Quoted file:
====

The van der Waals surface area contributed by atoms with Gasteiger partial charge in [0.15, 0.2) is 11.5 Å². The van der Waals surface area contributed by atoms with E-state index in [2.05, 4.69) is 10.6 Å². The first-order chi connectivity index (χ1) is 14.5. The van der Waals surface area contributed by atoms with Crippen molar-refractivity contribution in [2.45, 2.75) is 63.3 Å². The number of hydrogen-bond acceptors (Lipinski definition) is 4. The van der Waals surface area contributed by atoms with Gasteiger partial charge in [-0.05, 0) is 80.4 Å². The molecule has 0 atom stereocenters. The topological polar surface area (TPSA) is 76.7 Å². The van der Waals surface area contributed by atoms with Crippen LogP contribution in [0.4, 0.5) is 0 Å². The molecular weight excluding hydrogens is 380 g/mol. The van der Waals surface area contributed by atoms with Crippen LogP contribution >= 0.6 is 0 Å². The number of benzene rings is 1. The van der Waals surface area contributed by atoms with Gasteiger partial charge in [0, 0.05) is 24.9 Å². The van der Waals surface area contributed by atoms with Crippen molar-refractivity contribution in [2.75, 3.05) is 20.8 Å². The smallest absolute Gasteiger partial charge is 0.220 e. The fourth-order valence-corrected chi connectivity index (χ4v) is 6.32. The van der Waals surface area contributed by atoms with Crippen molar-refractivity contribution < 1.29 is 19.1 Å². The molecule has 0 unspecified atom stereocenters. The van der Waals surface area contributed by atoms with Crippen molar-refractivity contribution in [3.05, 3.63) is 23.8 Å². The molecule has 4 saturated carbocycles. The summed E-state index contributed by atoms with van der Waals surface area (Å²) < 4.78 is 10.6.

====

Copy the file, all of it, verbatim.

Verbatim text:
The van der Waals surface area contributed by atoms with Gasteiger partial charge in [0.15, 0.2) is 11.5 Å². The van der Waals surface area contributed by atoms with E-state index in [2.05, 4.69) is 10.6 Å². The first-order chi connectivity index (χ1) is 14.5. The van der Waals surface area contributed by atoms with Crippen molar-refractivity contribution in [2.45, 2.75) is 63.3 Å². The number of hydrogen-bond acceptors (Lipinski definition) is 4. The van der Waals surface area contributed by atoms with Gasteiger partial charge in [-0.05, 0) is 80.4 Å². The molecule has 0 atom stereocenters. The topological polar surface area (TPSA) is 76.7 Å². The van der Waals surface area contributed by atoms with Crippen LogP contribution in [0.4, 0.5) is 0 Å². The molecular weight excluding hydrogens is 380 g/mol. The van der Waals surface area contributed by atoms with Crippen LogP contribution >= 0.6 is 0 Å². The number of benzene rings is 1. The van der Waals surface area contributed by atoms with Gasteiger partial charge in [0, 0.05) is 24.9 Å². The van der Waals surface area contributed by atoms with Crippen molar-refractivity contribution in [2.75, 3.05) is 20.8 Å². The smallest absolute Gasteiger partial charge is 0.220 e. The fourth-order valence-corrected chi connectivity index (χ4v) is 6.32. The van der Waals surface area contributed by atoms with Crippen molar-refractivity contribution < 1.29 is 19.1 Å². The molecule has 0 unspecified atom stereocenters. The van der Waals surface area contributed by atoms with Crippen molar-refractivity contribution in [3.05, 3.63) is 23.8 Å². The molecule has 4 saturated carbocycles. The summed E-state index contributed by atoms with van der Waals surface area (Å²) < 4.78 is 10.6.